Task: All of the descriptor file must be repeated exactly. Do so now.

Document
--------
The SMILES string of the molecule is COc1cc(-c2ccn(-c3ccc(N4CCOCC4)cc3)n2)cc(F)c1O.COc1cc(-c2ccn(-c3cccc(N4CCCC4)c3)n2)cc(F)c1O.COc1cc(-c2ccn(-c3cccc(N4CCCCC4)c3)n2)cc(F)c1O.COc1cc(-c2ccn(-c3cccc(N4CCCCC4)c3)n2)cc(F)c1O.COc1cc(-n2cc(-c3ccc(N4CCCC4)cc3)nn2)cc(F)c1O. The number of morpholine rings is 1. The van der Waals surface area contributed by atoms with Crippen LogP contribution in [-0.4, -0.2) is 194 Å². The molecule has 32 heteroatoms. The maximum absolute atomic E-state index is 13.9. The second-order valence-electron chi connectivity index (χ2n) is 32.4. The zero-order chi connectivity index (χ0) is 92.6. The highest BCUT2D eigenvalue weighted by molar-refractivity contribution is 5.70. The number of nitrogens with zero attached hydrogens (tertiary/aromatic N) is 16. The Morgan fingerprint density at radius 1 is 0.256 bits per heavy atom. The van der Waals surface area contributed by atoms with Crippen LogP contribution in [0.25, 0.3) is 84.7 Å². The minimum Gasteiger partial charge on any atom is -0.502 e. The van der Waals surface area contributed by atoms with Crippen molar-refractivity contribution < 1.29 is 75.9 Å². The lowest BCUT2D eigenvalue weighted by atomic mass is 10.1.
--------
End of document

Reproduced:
The SMILES string of the molecule is COc1cc(-c2ccn(-c3ccc(N4CCOCC4)cc3)n2)cc(F)c1O.COc1cc(-c2ccn(-c3cccc(N4CCCC4)c3)n2)cc(F)c1O.COc1cc(-c2ccn(-c3cccc(N4CCCCC4)c3)n2)cc(F)c1O.COc1cc(-c2ccn(-c3cccc(N4CCCCC4)c3)n2)cc(F)c1O.COc1cc(-n2cc(-c3ccc(N4CCCC4)cc3)nn2)cc(F)c1O. The number of morpholine rings is 1. The van der Waals surface area contributed by atoms with Crippen LogP contribution in [-0.4, -0.2) is 194 Å². The molecule has 32 heteroatoms. The maximum absolute atomic E-state index is 13.9. The second-order valence-electron chi connectivity index (χ2n) is 32.4. The zero-order chi connectivity index (χ0) is 92.6. The highest BCUT2D eigenvalue weighted by molar-refractivity contribution is 5.70. The number of nitrogens with zero attached hydrogens (tertiary/aromatic N) is 16. The Morgan fingerprint density at radius 1 is 0.256 bits per heavy atom. The van der Waals surface area contributed by atoms with Crippen LogP contribution in [0.25, 0.3) is 84.7 Å². The minimum Gasteiger partial charge on any atom is -0.502 e. The van der Waals surface area contributed by atoms with Crippen molar-refractivity contribution < 1.29 is 75.9 Å². The lowest BCUT2D eigenvalue weighted by atomic mass is 10.1.